The Nature of Evil in William Shakespeare’'s Othello Essay

The Nature of Evil in William Shakespeare’'s Othello Essay

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William Shakespeare’s Othello uses different and unique techniques in his language to express the nature of evil throughout the play. Verbal twists and the characters most importantly stress the act of evil. Iago, most of all is portrayed as the “villain” or “protagonist in the play. Shakespeare uses this character to set the basis of evil. Each plot point is spiraled further into tragedy due to the nature of Iago and his manipulative language towards the other main characters.

Corruption overcomes the Venetian society as Iago uses his crafty skills of deceit. The plan to have Othello turn against the ones he loves is the perfect example of evil’s nature. The power struggle is evident between these two. This situation is the start to Iago’s plan to corrupt the society and take Othello’s place. The root of Iago’s “evil” is jealousy indeed, in turn changing into a power hungry manipulator. Iago is tired of acting like one "courteous and knee-crooking knave" like he always appears to be [I. i. 46]. Since Iago is reluctant to choose to be a master, he is the servant that bites off the fame and "keep yet their hearts attending on themselves," still showing his service to his master but instead is more self-preserving with no attachments at all towards the master [I. i. 52]. Irony is used diligently in Shakespeare’s unique language style.

Referred by Othello as “honest Iago”, the irony is very evident in this title. Iago is everything but honest but this proves how easily led and manipulated Othello is. The traits Iago possess are unexpected to a normal villain. He comes across as charming and smart, he can also be referred to a wolf in sheep’s clothing. For example, he knows Roderigo is in love with Desdemona and figures that he ...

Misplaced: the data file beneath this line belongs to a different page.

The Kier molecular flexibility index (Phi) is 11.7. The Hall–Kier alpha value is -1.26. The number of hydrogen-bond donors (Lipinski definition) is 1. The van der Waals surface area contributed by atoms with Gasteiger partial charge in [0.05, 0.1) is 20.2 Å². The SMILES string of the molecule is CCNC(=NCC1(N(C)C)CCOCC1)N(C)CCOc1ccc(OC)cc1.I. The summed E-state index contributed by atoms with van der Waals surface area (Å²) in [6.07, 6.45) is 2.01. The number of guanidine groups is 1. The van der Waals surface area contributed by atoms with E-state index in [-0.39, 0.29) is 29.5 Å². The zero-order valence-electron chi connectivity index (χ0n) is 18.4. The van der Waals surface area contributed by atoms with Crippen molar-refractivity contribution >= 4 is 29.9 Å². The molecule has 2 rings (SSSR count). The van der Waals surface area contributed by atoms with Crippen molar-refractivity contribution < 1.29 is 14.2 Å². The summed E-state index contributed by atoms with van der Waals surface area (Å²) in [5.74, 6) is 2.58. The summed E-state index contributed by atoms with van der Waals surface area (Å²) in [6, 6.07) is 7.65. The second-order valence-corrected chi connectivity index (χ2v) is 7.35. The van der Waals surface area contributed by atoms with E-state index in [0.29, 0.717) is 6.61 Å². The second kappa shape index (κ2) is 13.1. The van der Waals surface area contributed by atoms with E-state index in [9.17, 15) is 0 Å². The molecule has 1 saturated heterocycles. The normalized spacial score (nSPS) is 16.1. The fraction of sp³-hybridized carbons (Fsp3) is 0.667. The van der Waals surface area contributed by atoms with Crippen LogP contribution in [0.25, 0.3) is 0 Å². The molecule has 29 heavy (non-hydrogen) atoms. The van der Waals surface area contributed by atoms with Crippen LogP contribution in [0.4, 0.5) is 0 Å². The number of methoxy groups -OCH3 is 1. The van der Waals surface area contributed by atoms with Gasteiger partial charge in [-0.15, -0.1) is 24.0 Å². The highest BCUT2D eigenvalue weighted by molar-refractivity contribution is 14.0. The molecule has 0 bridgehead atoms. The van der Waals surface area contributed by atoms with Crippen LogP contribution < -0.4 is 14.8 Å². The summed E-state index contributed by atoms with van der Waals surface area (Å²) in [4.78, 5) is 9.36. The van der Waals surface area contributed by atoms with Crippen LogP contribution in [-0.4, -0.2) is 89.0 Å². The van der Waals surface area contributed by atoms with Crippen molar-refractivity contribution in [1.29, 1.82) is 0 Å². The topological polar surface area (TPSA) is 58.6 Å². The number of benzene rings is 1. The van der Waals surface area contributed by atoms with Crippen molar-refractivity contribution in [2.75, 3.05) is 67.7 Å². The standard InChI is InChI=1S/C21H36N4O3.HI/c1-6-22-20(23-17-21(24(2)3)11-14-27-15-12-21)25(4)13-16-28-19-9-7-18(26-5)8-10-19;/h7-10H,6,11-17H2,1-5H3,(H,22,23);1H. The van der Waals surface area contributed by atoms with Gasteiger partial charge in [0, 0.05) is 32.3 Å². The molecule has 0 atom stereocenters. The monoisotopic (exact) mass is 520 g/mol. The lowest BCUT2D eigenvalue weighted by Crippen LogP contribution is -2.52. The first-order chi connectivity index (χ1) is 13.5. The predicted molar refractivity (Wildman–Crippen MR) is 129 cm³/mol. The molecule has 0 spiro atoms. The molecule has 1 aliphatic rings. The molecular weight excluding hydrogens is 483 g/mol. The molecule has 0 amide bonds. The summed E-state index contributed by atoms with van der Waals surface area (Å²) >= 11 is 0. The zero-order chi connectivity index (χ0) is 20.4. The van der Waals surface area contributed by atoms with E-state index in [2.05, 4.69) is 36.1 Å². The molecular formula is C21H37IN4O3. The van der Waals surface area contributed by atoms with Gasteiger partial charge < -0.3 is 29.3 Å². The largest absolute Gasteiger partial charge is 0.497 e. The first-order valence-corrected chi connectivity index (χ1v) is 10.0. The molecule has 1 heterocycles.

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...or a most attractive, popular, good-natured, charming, selfish, cold-blooded and utterly unscrupulous scoundrel.” (pp. 333-34) [Grant: Studies in Shakespeare, Houghton, Mifflin and Company, 1886, pp. 205] This excerpt further explains Iago’s nature being exactly how Shakespeare intended yet a little different than what the average reader would think of him.

The nature of evil is strictly evident as the play comes to an end, yet it is viewed as an opinion or a theory whether Iago is truly “evil.” Ironically, Iago’s words speak louder than his actions, proving how legitimate Shakespeare’s use of language for the character was. This dynamic use of language is significant because it can alter the thought of the reader whether Iago was truly evil or just using military tactics to better him. Iago and his use of language set the main plot for every characters outcome.

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